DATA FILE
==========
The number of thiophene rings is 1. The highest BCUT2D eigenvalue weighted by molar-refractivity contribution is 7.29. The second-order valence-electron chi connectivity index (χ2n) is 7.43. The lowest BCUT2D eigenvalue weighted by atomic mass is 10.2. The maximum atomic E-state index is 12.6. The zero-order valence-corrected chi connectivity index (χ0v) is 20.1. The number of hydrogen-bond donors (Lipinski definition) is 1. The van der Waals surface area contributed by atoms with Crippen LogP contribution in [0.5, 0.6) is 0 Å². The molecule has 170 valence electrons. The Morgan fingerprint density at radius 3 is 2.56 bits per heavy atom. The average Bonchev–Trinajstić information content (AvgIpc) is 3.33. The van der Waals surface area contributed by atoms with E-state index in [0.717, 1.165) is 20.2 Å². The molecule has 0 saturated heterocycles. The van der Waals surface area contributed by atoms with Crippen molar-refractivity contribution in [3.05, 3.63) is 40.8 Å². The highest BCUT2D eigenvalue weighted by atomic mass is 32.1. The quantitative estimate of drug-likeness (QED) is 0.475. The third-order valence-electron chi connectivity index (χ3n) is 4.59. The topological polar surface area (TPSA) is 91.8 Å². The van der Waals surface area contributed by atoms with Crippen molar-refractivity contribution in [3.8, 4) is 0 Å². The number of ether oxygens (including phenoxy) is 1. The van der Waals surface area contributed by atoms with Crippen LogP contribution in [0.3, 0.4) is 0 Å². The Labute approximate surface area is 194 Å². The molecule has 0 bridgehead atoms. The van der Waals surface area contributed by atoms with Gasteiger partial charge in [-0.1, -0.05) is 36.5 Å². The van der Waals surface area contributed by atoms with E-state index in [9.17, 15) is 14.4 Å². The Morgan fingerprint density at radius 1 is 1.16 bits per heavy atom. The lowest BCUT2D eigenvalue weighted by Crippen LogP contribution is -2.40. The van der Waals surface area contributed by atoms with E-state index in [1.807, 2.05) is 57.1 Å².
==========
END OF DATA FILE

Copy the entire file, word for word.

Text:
The number of thiophene rings is 1. The highest BCUT2D eigenvalue weighted by molar-refractivity contribution is 7.29. The second-order valence-electron chi connectivity index (χ2n) is 7.43. The lowest BCUT2D eigenvalue weighted by atomic mass is 10.2. The maximum atomic E-state index is 12.6. The zero-order valence-corrected chi connectivity index (χ0v) is 20.1. The number of hydrogen-bond donors (Lipinski definition) is 1. The van der Waals surface area contributed by atoms with Crippen LogP contribution in [0.5, 0.6) is 0 Å². The molecule has 170 valence electrons. The Morgan fingerprint density at radius 3 is 2.56 bits per heavy atom. The average Bonchev–Trinajstić information content (AvgIpc) is 3.33. The van der Waals surface area contributed by atoms with E-state index in [0.717, 1.165) is 20.2 Å². The molecule has 0 saturated heterocycles. The van der Waals surface area contributed by atoms with Crippen molar-refractivity contribution in [3.05, 3.63) is 40.8 Å². The highest BCUT2D eigenvalue weighted by atomic mass is 32.1. The quantitative estimate of drug-likeness (QED) is 0.475. The third-order valence-electron chi connectivity index (χ3n) is 4.59. The topological polar surface area (TPSA) is 91.8 Å². The van der Waals surface area contributed by atoms with Crippen molar-refractivity contribution in [3.8, 4) is 0 Å². The number of ether oxygens (including phenoxy) is 1. The van der Waals surface area contributed by atoms with Crippen LogP contribution in [0.3, 0.4) is 0 Å². The Labute approximate surface area is 194 Å². The molecule has 0 bridgehead atoms. The van der Waals surface area contributed by atoms with Gasteiger partial charge in [-0.1, -0.05) is 36.5 Å². The van der Waals surface area contributed by atoms with E-state index in [9.17, 15) is 14.4 Å². The Morgan fingerprint density at radius 1 is 1.16 bits per heavy atom. The lowest BCUT2D eigenvalue weighted by Crippen LogP contribution is -2.40. The van der Waals surface area contributed by atoms with E-state index in [1.807, 2.05) is 57.1 Å².